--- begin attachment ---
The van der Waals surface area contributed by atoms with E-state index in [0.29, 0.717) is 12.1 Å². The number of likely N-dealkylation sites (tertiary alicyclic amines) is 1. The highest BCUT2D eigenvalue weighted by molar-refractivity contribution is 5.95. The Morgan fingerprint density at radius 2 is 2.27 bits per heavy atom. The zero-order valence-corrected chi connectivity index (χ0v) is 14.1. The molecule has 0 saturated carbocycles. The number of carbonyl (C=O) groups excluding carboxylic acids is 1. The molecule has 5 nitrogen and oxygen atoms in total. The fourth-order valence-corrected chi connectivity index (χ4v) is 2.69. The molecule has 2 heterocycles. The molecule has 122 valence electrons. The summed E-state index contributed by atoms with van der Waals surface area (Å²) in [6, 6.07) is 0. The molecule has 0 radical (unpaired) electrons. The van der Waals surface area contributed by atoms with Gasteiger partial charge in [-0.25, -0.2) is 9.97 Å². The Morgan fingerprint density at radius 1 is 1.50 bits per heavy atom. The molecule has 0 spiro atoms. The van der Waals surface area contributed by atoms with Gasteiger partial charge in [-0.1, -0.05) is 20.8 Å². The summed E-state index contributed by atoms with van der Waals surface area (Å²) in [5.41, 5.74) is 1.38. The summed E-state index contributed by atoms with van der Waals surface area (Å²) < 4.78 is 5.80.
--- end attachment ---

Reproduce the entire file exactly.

The van der Waals surface area contributed by atoms with E-state index in [0.29, 0.717) is 12.1 Å². The number of likely N-dealkylation sites (tertiary alicyclic amines) is 1. The highest BCUT2D eigenvalue weighted by molar-refractivity contribution is 5.95. The Morgan fingerprint density at radius 2 is 2.27 bits per heavy atom. The zero-order valence-corrected chi connectivity index (χ0v) is 14.1. The molecule has 0 saturated carbocycles. The number of carbonyl (C=O) groups excluding carboxylic acids is 1. The molecule has 5 nitrogen and oxygen atoms in total. The fourth-order valence-corrected chi connectivity index (χ4v) is 2.69. The molecule has 2 heterocycles. The molecule has 122 valence electrons. The summed E-state index contributed by atoms with van der Waals surface area (Å²) in [6, 6.07) is 0. The molecule has 0 radical (unpaired) electrons. The van der Waals surface area contributed by atoms with Gasteiger partial charge in [-0.25, -0.2) is 9.97 Å². The Morgan fingerprint density at radius 1 is 1.50 bits per heavy atom. The molecule has 0 spiro atoms. The van der Waals surface area contributed by atoms with Gasteiger partial charge in [-0.1, -0.05) is 20.8 Å². The summed E-state index contributed by atoms with van der Waals surface area (Å²) in [5.41, 5.74) is 1.38. The summed E-state index contributed by atoms with van der Waals surface area (Å²) < 4.78 is 5.80.